Monday, October 5, 2009

Immigration News Roundup - October 5, 2009

1. UN Human Development Report challenges common migration misconceptions: Allowing for migration—both within and between countries—has the potential to increase people’s freedom and improve the lives of millions around the world, according to the 2009 Human Development Report launched here today. Titled "Overcoming barriers: Human mobility and development", the report casts new light on some common misconceptions. For example, most migrants do not cross national borders, but instead move within their own country: 740 million people are internal migrants, almost four times the number of international migrants. Among international migrants, less than 30 percent move from developing to developed countries.

Contrary to commonly held beliefs, migrants typically boost economic output and give more than they take. Detailed investigations show that immigration generally increases employment in host communities, does not crowd out locals from the job market and improves rates of investment in new businesses and initiatives. Overall, the impact of migrants on public finances—both national and local—is relatively small, while there is ample evidence of gains in other areas such as social diversity and the capacity for innovation.

At the report site you will also find multimedia resources, a quiz, and an interactive map. Even I, who thought I knew a lot about this topic, only got an average score on the quiz. And the map is useful for those who think the United States is being overrun by Spanish speakers. Yes, Mexico does account for a huge majority of our immigrants, which is not surprising given the history and proximity of our two countries (Mexico is also the primary destination of emigrants from the United States). But after that -- in order of number of immigrants -- come the Philippines, Puerto Rico, Germany, and India. Not El Salvador and Guatemala. Not Cuba...

2. More statistics from La Frontera:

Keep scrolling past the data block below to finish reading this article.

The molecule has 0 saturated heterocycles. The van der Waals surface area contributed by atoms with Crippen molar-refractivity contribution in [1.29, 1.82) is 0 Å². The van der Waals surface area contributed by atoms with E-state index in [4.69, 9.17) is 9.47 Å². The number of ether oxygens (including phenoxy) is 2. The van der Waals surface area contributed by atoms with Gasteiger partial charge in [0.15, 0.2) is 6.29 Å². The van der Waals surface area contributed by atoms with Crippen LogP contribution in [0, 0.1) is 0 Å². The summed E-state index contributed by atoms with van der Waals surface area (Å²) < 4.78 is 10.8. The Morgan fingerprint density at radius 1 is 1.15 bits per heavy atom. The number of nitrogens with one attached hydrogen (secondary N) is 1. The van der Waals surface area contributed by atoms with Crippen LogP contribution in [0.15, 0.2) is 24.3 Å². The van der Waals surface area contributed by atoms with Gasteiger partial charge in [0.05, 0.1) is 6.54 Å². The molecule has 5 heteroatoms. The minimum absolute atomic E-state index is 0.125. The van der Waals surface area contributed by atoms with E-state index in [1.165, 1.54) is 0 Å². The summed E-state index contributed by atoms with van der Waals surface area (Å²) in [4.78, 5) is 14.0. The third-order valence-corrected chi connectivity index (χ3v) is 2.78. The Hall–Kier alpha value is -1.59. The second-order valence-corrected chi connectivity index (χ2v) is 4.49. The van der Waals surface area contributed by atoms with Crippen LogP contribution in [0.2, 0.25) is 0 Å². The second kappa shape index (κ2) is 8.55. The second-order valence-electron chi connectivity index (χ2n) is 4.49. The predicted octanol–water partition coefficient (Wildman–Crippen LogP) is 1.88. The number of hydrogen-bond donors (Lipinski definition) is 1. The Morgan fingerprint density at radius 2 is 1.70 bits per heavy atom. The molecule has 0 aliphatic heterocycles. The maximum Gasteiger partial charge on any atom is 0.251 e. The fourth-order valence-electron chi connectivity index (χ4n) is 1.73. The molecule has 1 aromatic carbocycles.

• Children crossing borders-1: Aurelio Alemán Bueno, the regional delegate for the Mexican Instituto Nacional de Migración, told EFE that the number of Mexican unaccompanied minors being repatriated across the border in the Tamaulipas region has increased 11.1%. Some 5,000 children have been deported by the United States back to Mexico as opposed to 4,500 in 2008. The children are placed in the hands of the municipal family services systems (Desarrollo Integral de la Familia). Alemán said the increase in the number being sent back reflects the increase in the number of children crossing the border to look for work in the first place.

  • Children crossing borders - 2: Thirty-three percent of minors who leave the United States without the authorization of one or both parents end up in Mexico, according to the United States consul in Monterey, Bruce Williamson. Most of these are custody dispute cases. Monica Rios, the legal director for Desarrollo Integral de la Familia, said that there are currently about 500 such cases (from the United States) in the Mexican judicial system. There are about 30 cases involving children from Spain and a handful from Central American countries.

  • The Grass is Greener en los EEUU: A new survey by Pew Global Attitudes finds that Mexicans overwhelmingly are dissatisfied with the direction of their country, and most believe life is better in the U.S. One-in-three would move to the U.S. if they had the opportunity, and more than half of those would do so without authorization.

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